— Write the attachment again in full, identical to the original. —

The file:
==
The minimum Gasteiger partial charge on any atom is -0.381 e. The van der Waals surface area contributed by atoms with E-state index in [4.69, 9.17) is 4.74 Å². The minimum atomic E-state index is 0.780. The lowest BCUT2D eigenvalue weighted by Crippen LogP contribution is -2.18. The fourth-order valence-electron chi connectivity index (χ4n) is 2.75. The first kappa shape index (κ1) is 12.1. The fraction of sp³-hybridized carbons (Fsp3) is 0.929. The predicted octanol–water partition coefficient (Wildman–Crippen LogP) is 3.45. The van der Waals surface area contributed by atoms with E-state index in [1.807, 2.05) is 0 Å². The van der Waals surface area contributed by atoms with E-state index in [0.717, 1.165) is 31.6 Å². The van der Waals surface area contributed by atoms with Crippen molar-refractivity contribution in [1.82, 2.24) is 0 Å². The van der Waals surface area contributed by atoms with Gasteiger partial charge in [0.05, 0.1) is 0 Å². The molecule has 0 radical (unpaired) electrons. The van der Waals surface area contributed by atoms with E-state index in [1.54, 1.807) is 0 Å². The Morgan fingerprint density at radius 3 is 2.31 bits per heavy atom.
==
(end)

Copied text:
The minimum Gasteiger partial charge on any atom is -0.381 e. The van der Waals surface area contributed by atoms with E-state index in [4.69, 9.17) is 4.74 Å². The minimum atomic E-state index is 0.780. The lowest BCUT2D eigenvalue weighted by Crippen LogP contribution is -2.18. The fourth-order valence-electron chi connectivity index (χ4n) is 2.75. The first kappa shape index (κ1) is 12.1. The fraction of sp³-hybridized carbons (Fsp3) is 0.929. The predicted octanol–water partition coefficient (Wildman–Crippen LogP) is 3.45. The van der Waals surface area contributed by atoms with E-state index in [1.807, 2.05) is 0 Å². The van der Waals surface area contributed by atoms with E-state index in [0.717, 1.165) is 31.6 Å². The van der Waals surface area contributed by atoms with Crippen molar-refractivity contribution in [1.82, 2.24) is 0 Å². The van der Waals surface area contributed by atoms with Gasteiger partial charge in [0.05, 0.1) is 0 Å². The molecule has 0 radical (unpaired) electrons. The van der Waals surface area contributed by atoms with E-state index in [1.54, 1.807) is 0 Å². The Morgan fingerprint density at radius 3 is 2.31 bits per heavy atom.